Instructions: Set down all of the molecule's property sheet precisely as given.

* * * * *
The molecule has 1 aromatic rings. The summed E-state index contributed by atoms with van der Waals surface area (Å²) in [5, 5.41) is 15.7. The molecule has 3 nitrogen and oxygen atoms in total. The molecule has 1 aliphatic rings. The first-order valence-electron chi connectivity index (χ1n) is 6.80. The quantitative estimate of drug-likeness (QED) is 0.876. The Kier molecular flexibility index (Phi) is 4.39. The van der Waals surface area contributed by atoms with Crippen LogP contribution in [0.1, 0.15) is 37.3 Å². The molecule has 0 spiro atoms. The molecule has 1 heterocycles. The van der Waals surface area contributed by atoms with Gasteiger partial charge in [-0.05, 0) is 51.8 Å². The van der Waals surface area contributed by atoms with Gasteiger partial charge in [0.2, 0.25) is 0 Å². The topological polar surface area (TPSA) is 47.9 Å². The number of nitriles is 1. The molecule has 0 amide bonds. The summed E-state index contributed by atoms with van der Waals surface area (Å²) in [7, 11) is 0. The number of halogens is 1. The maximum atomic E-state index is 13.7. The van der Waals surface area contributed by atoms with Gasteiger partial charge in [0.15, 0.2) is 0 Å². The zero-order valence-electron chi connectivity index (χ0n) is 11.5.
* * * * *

The molecule has 1 aromatic rings. The summed E-state index contributed by atoms with van der Waals surface area (Å²) in [5, 5.41) is 15.7. The molecule has 3 nitrogen and oxygen atoms in total. The molecule has 1 aliphatic rings. The first-order valence-electron chi connectivity index (χ1n) is 6.80. The quantitative estimate of drug-likeness (QED) is 0.876. The Kier molecular flexibility index (Phi) is 4.39. The van der Waals surface area contributed by atoms with Crippen LogP contribution in [0.1, 0.15) is 37.3 Å². The molecule has 0 spiro atoms. The molecule has 1 heterocycles. The van der Waals surface area contributed by atoms with Gasteiger partial charge in [-0.05, 0) is 51.8 Å². The van der Waals surface area contributed by atoms with Gasteiger partial charge in [0.2, 0.25) is 0 Å². The topological polar surface area (TPSA) is 47.9 Å². The number of nitriles is 1. The molecule has 0 amide bonds. The summed E-state index contributed by atoms with van der Waals surface area (Å²) in [7, 11) is 0. The number of halogens is 1. The maximum atomic E-state index is 13.7. The van der Waals surface area contributed by atoms with Gasteiger partial charge in [0.15, 0.2) is 0 Å². The zero-order valence-electron chi connectivity index (χ0n) is 11.5.